Current Ratio

Definition - What does Current Ratio mean?

Current ratio identifies the current assets of a business or corporation in relation to its current liabilities, which are expected to be settled within the year. For example, if a company had a current ratio of two, this would indicate that they had current short-term assets (cash, marketable securities, inventory, and accounts receivable) that were two times the amount of their outstanding short-term liabilities (current portion of term debt, taxes, accrued expenses, and notes payable).

Justipedia explains Current Ratio

Analysts use current ratio to evaluate the liquidity of a company and the company’s ability to meet their financial obligations. For example, if a company has an acceptable current ratio, which varies by industry, market analysts assume that the company’s financial strength is fine, and that they should be able to meet their creditor’s demands.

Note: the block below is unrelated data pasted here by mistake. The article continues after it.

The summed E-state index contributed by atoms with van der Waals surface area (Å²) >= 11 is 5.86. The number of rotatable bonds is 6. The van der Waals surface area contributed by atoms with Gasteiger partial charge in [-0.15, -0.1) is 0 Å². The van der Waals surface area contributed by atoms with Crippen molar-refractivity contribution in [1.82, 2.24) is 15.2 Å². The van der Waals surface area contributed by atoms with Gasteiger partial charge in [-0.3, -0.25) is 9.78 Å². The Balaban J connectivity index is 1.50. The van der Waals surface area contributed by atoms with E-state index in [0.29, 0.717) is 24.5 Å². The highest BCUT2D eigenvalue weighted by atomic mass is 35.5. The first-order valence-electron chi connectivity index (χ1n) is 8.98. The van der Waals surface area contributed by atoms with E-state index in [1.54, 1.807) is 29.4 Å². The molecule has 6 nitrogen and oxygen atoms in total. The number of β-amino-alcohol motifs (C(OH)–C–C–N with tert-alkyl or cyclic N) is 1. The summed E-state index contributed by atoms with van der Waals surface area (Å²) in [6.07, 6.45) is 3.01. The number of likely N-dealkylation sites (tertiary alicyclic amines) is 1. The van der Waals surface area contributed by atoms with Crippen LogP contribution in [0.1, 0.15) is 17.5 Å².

In general, whether a low current ratio is bad and a high current ratio is good will depend on the industry. In some industries, problems in liquidity can arise if the current ratio is below 1, which might indicate that the company may not have enough assets to meet their short-term financial obligations.

In other industries, however, a high current ratio could be better, but it also could be an indication that the company is failing to use its resources effectively and is not making sound use of its working capital.

Bottom line: Current ratio is only one indication of a company's overall health. Before making financial investments or decisions, it is much more important for financial analysts to understand whether a company has the resources to meet its financial obligations based on the current assets held by the company.

For example, certain companies might have a great deal of working capital, leading to a high current ratio, but if their assets were not liquid enough to convert to cash (or they did not have enough cash on hand), they would be unable to pay their bills.

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